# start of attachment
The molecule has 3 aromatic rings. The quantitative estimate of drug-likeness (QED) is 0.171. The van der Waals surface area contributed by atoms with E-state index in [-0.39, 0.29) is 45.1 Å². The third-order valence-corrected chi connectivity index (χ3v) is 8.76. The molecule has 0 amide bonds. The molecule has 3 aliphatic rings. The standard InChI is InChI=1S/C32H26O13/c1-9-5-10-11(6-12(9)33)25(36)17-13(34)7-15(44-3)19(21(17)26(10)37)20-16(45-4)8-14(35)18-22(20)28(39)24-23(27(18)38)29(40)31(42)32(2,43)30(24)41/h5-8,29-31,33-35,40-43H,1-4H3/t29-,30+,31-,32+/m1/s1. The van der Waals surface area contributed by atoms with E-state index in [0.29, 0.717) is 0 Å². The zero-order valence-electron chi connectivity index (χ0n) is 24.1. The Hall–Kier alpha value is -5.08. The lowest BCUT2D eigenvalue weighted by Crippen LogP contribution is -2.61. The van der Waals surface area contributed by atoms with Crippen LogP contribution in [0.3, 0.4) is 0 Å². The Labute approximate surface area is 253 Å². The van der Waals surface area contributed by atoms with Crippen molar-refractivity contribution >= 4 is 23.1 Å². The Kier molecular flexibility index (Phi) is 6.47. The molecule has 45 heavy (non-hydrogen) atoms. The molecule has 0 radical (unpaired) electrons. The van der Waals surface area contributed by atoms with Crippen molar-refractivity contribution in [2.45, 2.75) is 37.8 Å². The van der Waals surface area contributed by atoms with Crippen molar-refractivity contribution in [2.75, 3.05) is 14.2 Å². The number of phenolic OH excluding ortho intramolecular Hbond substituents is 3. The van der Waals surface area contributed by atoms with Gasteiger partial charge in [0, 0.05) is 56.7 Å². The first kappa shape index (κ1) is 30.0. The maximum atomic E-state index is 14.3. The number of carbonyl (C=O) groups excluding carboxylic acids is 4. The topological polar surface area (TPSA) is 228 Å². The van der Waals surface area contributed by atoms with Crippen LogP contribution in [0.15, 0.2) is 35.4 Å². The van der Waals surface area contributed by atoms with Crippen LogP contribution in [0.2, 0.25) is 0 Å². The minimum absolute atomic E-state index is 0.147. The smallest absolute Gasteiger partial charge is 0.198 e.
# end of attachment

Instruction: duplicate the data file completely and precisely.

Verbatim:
The molecule has 3 aromatic rings. The quantitative estimate of drug-likeness (QED) is 0.171. The van der Waals surface area contributed by atoms with E-state index in [-0.39, 0.29) is 45.1 Å². The third-order valence-corrected chi connectivity index (χ3v) is 8.76. The molecule has 0 amide bonds. The molecule has 3 aliphatic rings. The standard InChI is InChI=1S/C32H26O13/c1-9-5-10-11(6-12(9)33)25(36)17-13(34)7-15(44-3)19(21(17)26(10)37)20-16(45-4)8-14(35)18-22(20)28(39)24-23(27(18)38)29(40)31(42)32(2,43)30(24)41/h5-8,29-31,33-35,40-43H,1-4H3/t29-,30+,31-,32+/m1/s1. The van der Waals surface area contributed by atoms with E-state index in [0.29, 0.717) is 0 Å². The zero-order valence-electron chi connectivity index (χ0n) is 24.1. The Hall–Kier alpha value is -5.08. The lowest BCUT2D eigenvalue weighted by Crippen LogP contribution is -2.61. The van der Waals surface area contributed by atoms with Crippen LogP contribution in [0.3, 0.4) is 0 Å². The Labute approximate surface area is 253 Å². The van der Waals surface area contributed by atoms with Crippen molar-refractivity contribution >= 4 is 23.1 Å². The Kier molecular flexibility index (Phi) is 6.47. The molecule has 45 heavy (non-hydrogen) atoms. The molecule has 0 radical (unpaired) electrons. The van der Waals surface area contributed by atoms with Crippen molar-refractivity contribution in [2.45, 2.75) is 37.8 Å². The van der Waals surface area contributed by atoms with Crippen molar-refractivity contribution in [2.75, 3.05) is 14.2 Å². The number of phenolic OH excluding ortho intramolecular Hbond substituents is 3. The van der Waals surface area contributed by atoms with Gasteiger partial charge in [0, 0.05) is 56.7 Å². The first kappa shape index (κ1) is 30.0. The maximum atomic E-state index is 14.3. The number of carbonyl (C=O) groups excluding carboxylic acids is 4. The topological polar surface area (TPSA) is 228 Å². The van der Waals surface area contributed by atoms with Crippen LogP contribution in [0.15, 0.2) is 35.4 Å². The van der Waals surface area contributed by atoms with Crippen LogP contribution in [0.2, 0.25) is 0 Å². The minimum absolute atomic E-state index is 0.147. The smallest absolute Gasteiger partial charge is 0.198 e.